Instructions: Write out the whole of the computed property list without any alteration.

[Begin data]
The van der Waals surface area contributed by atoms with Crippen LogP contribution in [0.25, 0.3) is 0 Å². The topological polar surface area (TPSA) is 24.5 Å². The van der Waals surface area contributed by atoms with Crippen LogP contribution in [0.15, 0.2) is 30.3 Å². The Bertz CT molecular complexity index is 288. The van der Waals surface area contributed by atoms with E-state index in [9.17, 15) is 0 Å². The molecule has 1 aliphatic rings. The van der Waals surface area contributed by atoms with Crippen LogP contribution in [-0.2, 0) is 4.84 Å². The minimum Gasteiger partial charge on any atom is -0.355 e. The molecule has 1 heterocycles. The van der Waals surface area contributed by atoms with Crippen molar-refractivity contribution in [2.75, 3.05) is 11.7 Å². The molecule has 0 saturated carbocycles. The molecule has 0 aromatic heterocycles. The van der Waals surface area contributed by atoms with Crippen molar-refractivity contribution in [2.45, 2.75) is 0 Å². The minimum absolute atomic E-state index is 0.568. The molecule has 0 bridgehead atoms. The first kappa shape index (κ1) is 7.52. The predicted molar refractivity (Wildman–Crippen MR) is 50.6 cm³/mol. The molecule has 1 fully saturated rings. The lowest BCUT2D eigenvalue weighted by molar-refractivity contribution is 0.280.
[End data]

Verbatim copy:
The van der Waals surface area contributed by atoms with Crippen LogP contribution in [0.25, 0.3) is 0 Å². The topological polar surface area (TPSA) is 24.5 Å². The van der Waals surface area contributed by atoms with Crippen LogP contribution in [0.15, 0.2) is 30.3 Å². The Bertz CT molecular complexity index is 288. The van der Waals surface area contributed by atoms with E-state index in [9.17, 15) is 0 Å². The molecule has 1 aliphatic rings. The van der Waals surface area contributed by atoms with Crippen LogP contribution in [-0.2, 0) is 4.84 Å². The minimum Gasteiger partial charge on any atom is -0.355 e. The molecule has 1 heterocycles. The van der Waals surface area contributed by atoms with Crippen molar-refractivity contribution in [2.75, 3.05) is 11.7 Å². The molecule has 0 saturated carbocycles. The molecule has 0 aromatic heterocycles. The van der Waals surface area contributed by atoms with Crippen molar-refractivity contribution in [2.45, 2.75) is 0 Å². The minimum absolute atomic E-state index is 0.568. The molecule has 0 bridgehead atoms. The first kappa shape index (κ1) is 7.52. The predicted molar refractivity (Wildman–Crippen MR) is 50.6 cm³/mol. The molecule has 1 fully saturated rings. The lowest BCUT2D eigenvalue weighted by molar-refractivity contribution is 0.280.